Storytelling is a powerful vehicle for persuasion. We work with a large civil engineering company, where engineers, estimators and business managers rotate from the field into an employee development advocate role. Their job is to identify development needs in their business unit. Some of these people like to say that they have come into the role with mud still on their boots.
Coming from positions where they are accustomed to having the authority to get the work done, it is not the easiest thing to step into the advocate role, where they have a title but no positional authority. Their span of responsibility is all the employees in their business unit. They don’t always have the automatic support of local management, and when economic times are challenging, development may not be at the top of a local manager’s list.
This week, we conducted a storytelling workshop. The goal was to develop success stories targeted to the stakeholders who make the decisions to direct resources to employee development. The most important thing was for each employee development leader to identify a compelling story and use a peer-coaching model to get encouragement, feedback and useful suggestions.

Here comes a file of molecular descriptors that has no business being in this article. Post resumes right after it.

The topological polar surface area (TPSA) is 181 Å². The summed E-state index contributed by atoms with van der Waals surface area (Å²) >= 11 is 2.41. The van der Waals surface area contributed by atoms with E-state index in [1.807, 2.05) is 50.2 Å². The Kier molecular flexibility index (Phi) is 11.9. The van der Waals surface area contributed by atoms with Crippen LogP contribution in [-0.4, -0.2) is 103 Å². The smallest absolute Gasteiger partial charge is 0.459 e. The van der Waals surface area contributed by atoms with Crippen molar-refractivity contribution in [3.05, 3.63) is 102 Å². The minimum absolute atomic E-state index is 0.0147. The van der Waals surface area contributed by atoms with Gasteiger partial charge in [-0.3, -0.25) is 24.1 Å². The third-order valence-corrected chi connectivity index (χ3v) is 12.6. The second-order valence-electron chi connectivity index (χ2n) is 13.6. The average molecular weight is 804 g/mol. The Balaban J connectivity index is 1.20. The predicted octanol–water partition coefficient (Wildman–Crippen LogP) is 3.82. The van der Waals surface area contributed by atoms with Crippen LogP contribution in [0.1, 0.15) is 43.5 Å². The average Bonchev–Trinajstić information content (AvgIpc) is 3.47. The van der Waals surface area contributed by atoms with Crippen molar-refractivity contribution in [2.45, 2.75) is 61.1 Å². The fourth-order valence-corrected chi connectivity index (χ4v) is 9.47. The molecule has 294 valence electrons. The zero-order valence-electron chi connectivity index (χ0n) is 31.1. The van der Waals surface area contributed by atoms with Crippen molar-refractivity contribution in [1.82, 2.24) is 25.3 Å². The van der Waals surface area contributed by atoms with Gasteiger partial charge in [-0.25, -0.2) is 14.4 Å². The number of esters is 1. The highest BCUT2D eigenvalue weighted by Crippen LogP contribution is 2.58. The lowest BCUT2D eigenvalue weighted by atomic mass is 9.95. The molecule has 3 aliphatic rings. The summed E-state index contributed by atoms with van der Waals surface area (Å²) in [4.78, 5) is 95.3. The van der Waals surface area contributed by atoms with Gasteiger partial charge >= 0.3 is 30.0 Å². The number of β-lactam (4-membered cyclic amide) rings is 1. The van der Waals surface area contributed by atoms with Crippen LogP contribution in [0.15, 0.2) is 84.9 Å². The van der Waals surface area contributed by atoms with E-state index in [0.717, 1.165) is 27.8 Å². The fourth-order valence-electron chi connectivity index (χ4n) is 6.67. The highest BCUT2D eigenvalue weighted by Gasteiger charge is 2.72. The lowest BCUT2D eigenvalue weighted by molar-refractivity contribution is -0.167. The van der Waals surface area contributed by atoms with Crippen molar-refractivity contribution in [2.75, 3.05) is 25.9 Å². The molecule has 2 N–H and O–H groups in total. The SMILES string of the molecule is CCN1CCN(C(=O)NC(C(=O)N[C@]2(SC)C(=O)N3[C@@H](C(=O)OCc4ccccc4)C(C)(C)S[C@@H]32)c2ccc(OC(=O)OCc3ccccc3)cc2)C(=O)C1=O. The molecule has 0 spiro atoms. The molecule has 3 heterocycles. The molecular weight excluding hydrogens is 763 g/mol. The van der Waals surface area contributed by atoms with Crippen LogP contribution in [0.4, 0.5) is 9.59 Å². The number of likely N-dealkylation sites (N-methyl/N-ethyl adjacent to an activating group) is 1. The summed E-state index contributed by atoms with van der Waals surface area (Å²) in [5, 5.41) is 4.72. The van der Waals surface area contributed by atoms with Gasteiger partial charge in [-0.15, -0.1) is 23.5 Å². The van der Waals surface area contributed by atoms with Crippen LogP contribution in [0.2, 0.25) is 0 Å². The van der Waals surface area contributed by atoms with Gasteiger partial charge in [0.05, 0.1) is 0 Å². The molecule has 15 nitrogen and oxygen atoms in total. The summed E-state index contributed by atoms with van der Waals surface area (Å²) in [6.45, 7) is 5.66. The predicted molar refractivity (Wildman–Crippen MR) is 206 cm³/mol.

Some people didn’t know that the amazing thing they had created or witnessed back at work was a “story” they could and should share. We are all creative, but sometimes we don’t recognize a nugget of gold sitting right at our feet, the very nugget that will make our stakeholders’ eyes bulge! “You bet we want that!”
So why story? Ideas must be actionable. Storytelling is all about actions: when we can see it, hear it, taste it, smell it, touch it, it’s ours. Stories have a paradoxical reality: I may be telling it, but you are imagining it using elements of your reality. The more exact a picture I paint of my reality, the more clearly you can see the connection to your own–down to the color of the mud on your boots.
Being in a group process like a storytelling workshop gives us access to collective ‘juice’ that we can use to supercharge our own creative energies. As a group, we give each storyteller honest encouragement. We let the teller know where we connect the most, where we get snagged, what we like and want more of. We help brainstorm ideas if a teller asks for help through a stuck place.
Through facilitation and peer coaching, each advocate found a great success story, and got to test and develop it for prime time. Each person’s unique perceptions and values were reflected in what story they chose to tell, the facts and impressions that went into it, and how they chose to tell it. What’s important to each of us counts. That’s when a story is not just ‘telling tales’ at work, but creating a persuasive picture of success that other people can get excited about.